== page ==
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SME R&D Tax Credit

What are R&D tax credits for small businesses?

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What are small business R&D tax credits?

The Research and Development (R&D) tax credits scheme exists to reward and incentivise innovation within the UK economy.

The UK Government has committed to spending £22 billion to incentivise UK businesses to conduct R&D projects by 2025. R&D tax credits are a valuable cash injection for companies and can help them hire new people, conduct more R&D activities, and ultimately grow the business.

Innovation is a hugely important driver of long-term economic growth and tackling huge problems society faces, such as climate change. The UK Government has set a target of innovation spending at 2.4% GDP by 2027, and SMEs are a huge part of this.

Two R&D tax schemes reflect the different needs of SMEs and large companies. The UK’s SME scheme began in 2000, and the large company scheme (Research and Development Expenditure Credit, RDEC) followed two years later, in 2002, for firms that were ineligible for the SME scheme.

The SME R&D tax scheme offers tax benefits in the form of enhanced deductions for qualifying R&D expenditure. Depending on your company’s profit or loss-making position, you can receive a benefit of up to 33% of the qualifying costs. This would give you back 33p for every £1 of qualifying spend. The benefit is received either as a reduction in corporation tax or a cash credit.

How does the R&D SME scheme work?

The scope of R&D for tax purposes is much broader than you might think, and not just the proverbial grey-haired white lab-coated scientist. If your company spends money on research, development, or innovation, at least a portion of these costs will likely be eligible.

The criteria for research and development in tax terms are:

Seeking an advance in a field of science or technology.

There are several ways the activity might meet this criterium:

  1. Developing something completely new.
  2. Appreciably improving an existing process or product.
  3. Duplicating an existing process or product using a different method or material.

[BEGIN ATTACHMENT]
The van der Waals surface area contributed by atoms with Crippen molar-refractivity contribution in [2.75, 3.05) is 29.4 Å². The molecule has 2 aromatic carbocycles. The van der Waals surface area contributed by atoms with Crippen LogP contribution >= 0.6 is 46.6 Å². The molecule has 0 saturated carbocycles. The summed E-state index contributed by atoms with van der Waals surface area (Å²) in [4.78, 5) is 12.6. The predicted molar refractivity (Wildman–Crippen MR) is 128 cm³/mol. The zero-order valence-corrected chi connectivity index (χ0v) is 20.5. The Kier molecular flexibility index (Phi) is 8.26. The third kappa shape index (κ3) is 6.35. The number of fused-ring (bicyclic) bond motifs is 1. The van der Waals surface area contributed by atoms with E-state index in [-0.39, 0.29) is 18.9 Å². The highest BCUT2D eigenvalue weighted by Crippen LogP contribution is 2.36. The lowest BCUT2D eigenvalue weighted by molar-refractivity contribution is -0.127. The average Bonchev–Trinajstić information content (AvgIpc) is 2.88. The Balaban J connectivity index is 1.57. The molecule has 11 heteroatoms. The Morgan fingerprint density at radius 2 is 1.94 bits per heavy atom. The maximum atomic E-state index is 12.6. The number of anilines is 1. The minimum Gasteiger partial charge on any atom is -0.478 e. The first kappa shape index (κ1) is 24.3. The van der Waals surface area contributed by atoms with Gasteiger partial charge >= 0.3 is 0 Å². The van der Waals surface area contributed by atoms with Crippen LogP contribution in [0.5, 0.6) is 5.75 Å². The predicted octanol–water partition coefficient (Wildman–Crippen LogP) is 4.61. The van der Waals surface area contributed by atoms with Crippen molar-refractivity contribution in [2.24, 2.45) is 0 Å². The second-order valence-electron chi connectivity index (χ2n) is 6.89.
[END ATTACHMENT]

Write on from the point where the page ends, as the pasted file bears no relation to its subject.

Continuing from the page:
4. Duplicating a competitor’s existing process or product, kept as a trade secret.

Attempting to overcome scientific or technological uncertainty whilst seeking your advance;

Uncertainty is the important word here. It will be a problem that your knowledgeable employees could not solve without investigating. This uncertainty could be due to a variety of reasons, including:

  1. Infrastructural constraints
  2. Architectural challenges
  3. Cost constraints
  4. Industry-related trends, etc.

Failure is part and parcel of R&D, so the project doesn’t have to be successful to be eligible!

The definition of R&D used by the UK government is purposefully broad as it has to cover all sectors, including construction, IT, food science, manufacturing, and pharmaceuticals. This broad definition means that the scope of qualifying projects and activities is extensive – from new product development and product/process improvement to internal projects such as improvements to sustainability. Often work that feels routine can meet all the criteria for R&D.

What are cost categories?

You can claim for qualifying activities in several categories of costs.

Cost categories include:

  • Staff time,
  • contractors,
  • software licenses,
  • consumables,
  • and materials.

To claim under the SME scheme, you must first assess activities and costs to determine which qualify. Your tax benefit can then be calculated and submitted alongside the evidence to HMRC – either as a corporate tax reduction or as a request to receive R&D tax credits. On average, it takes approximately 35 days to receive your payment from HMRC once you have submitted it.

Who is eligible for small business R&D credits?

The SME R&D tax scheme targets SMEs that undertake qualifying R&D activity. The UK definition of an SME is a company with:

  • Fewer than 500 staff
  • Either less than €100 million turnover OR less than €86 million gross assets.

To be eligible, you also have to be liable for UK corporate tax; you must not have received notified state aid such as grants, and the expenditure you want to claim for must be revenue in nature.

Most UK operating businesses will fall into this category, including start-ups, and we can see this in the statistics. The SME R&D tax scheme receives more than 52,000 claims each year. Even if you don’t meet the criteria, you might still be able to claim under the large company RDEC scheme instead.